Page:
Rambo’s Days Are Over, GI Jane May Have to Wait Years

The ban on women in combat was lifted Jan. 23, 2013. Though 99 percent of the careers offered in the Air Force are open to women, the decision will open more than 230,000 jobs across all branches of the military. 2013 marks the 20th year that the Department of Defense allowed women to serve as combat pilots. (U.S. Air Force illustration/Senior Airman Micaiah Anthony/Released)

The ban on women in combat was lifted Jan. 23, 2013. Though 99 percent of the careers offered in the Air Force are open to women, the decision will open more than 230,000 jobs across all branches of the military. 2013 marks the 20th year that the Department of Defense allowed women to serve as combat pilots. (U.S. Air Force illustration/Senior Airman Micaiah Anthony/Released)

The days of Rambo are over (a quote from a special ops officer), but it could be years before GI Jane appears in some combat roles.

That’s a broad summary of plans to integrate women into previously closed combat positions. The plans were reviewed and released by the Department of Defense earlier this week.

Among the services, the Marines have the fewest women, only 6 percent, and therefore are taking a “slow and deliberate” pace to assess what combat positions should be opened to women according to NPR reporter Larry Abramson.

Abramson’s story examines how quickly the various branches are moving but the overall process is expected to take years.

Some women are worried that arbitrary barriers such as social concerns will pop up because there is resistance from small, elite teams reports Abramson.

But the special operations officer said that “combat isn’t about strength any longer.” Special Operations and other military are looking for smart qualified operators who can learn and speak foreign languages and understand culture. You can listen to the NPR story HERE.

The Stars and Stripes reports that as early as the end of this year the Navy may open up jobs to women in its Riverine Force’s small craft.

In the near future, the plans call primarily for study of institutional and cultural factors of putting women into units closed to them under the 1994 combat exclusion policy, which former Defense Secretary Leon Panetta lifted in January.

In addition, a key step will be the establishment of gender-neutral physical and mental standards for each position, including infantry, artillery, armor and special operations forces.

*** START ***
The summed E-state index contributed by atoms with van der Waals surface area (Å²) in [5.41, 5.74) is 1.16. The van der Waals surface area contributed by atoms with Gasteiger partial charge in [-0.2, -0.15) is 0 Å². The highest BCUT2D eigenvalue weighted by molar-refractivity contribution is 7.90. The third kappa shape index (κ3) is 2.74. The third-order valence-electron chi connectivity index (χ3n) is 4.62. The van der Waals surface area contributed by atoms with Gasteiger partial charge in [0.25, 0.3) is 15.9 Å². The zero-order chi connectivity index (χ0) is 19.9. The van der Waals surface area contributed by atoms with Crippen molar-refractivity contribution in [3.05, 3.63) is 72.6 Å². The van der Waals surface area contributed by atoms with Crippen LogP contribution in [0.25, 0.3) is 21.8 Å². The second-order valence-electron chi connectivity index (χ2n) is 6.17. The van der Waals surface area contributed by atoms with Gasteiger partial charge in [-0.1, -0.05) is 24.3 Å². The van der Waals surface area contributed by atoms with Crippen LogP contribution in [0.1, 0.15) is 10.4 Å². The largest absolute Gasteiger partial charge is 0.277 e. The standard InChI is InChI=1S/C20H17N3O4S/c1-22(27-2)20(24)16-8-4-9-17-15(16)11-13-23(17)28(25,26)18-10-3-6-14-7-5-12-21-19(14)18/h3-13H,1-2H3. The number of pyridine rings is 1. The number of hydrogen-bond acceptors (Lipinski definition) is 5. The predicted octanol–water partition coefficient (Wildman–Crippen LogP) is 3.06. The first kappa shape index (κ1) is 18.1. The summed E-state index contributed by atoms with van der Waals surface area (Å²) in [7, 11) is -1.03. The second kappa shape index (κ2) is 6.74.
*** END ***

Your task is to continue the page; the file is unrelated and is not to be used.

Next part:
The Army, which has hundreds of thousands of jobs in combat units closed to women, said in its plan that it would present gender-neutral standards to qualify for those positions during 2015.

 

Advertisements

Air Force Trains Advocates for Sexual Assault Victims

Courtesy Dept. of Defense

Courtesy Dept. of Defense

The Air Force has taken a page out of the civilian court handbook by creating advocates for victims of military sexual trauma (MST).

The hope is by providing an advocate – Special Victims’ Counsels (SVC) – victims will be more willing to report assaults and testify in military court according to NPR’s Larry Abramson.

“We know 85 percent of our victims don’t report,” Lt. Gen. Richard Harding says. “Maybe if they understood the value of an SVC, some of them might feel a little bit more comfortable about reporting.”

That’s the long-term hope for the Special Victims’ Counsel program, which is currently limited to the Air Force but could expand to other services. The immediate goal is to train around 50 lawyers who will help victims get through the legal process.

You can listen to the full NPR story here.

The Department of Defense has a three-part Safe Helpline campaign to help any military member who has been the victim of military sexual assault. Continue reading

Student Veterans’ Graduation Rates Yet to Be Tracked

Maralynn Bernstein (bottom left), the veterans services coordinator for the University of Arizona, confers with Cody Nicholls, director of the Veterans Education and Transition Services Center, at the school's Veterans Center in Tucson. Photo credit: Larry Abramson/NPR

Maralynn Bernstein (bottom left), the veterans services coordinator for the University of Arizona, confers with Cody Nicholls, director of the Veterans Education and Transition Services Center, at the school’s Veterans Center in Tucson. Photo credit: Larry Abramson/NPR

Record numbers of veterans are returning home from war and heading to college thanks to the Post-9/11 GI Bill, which in three short years has helped 860,000 vets go to school reports Larry Abramson of National Public Radio.

But there’s little known about how these students are doing because are no national statistics on veterans’ graduation rates.Having no national data base left the door open for inaccurate information such as a recent press report that said only 3 percent of vets were getting degrees.

Veterans’ advocates quickly debunked that number, but it just pointed to a need for data.Michael Dakduk, executive director of Student Veterans of America, is working to develop a database to show what nearly 1 million new vets are doing with the $24 billion and counting that they’ve received.

The Department of Veterans Affairs also is beginning to collect and track student data.

You can listen to Larry Abramson’s story and read more about various student veterans college programs HERE.

%d bloggers like this: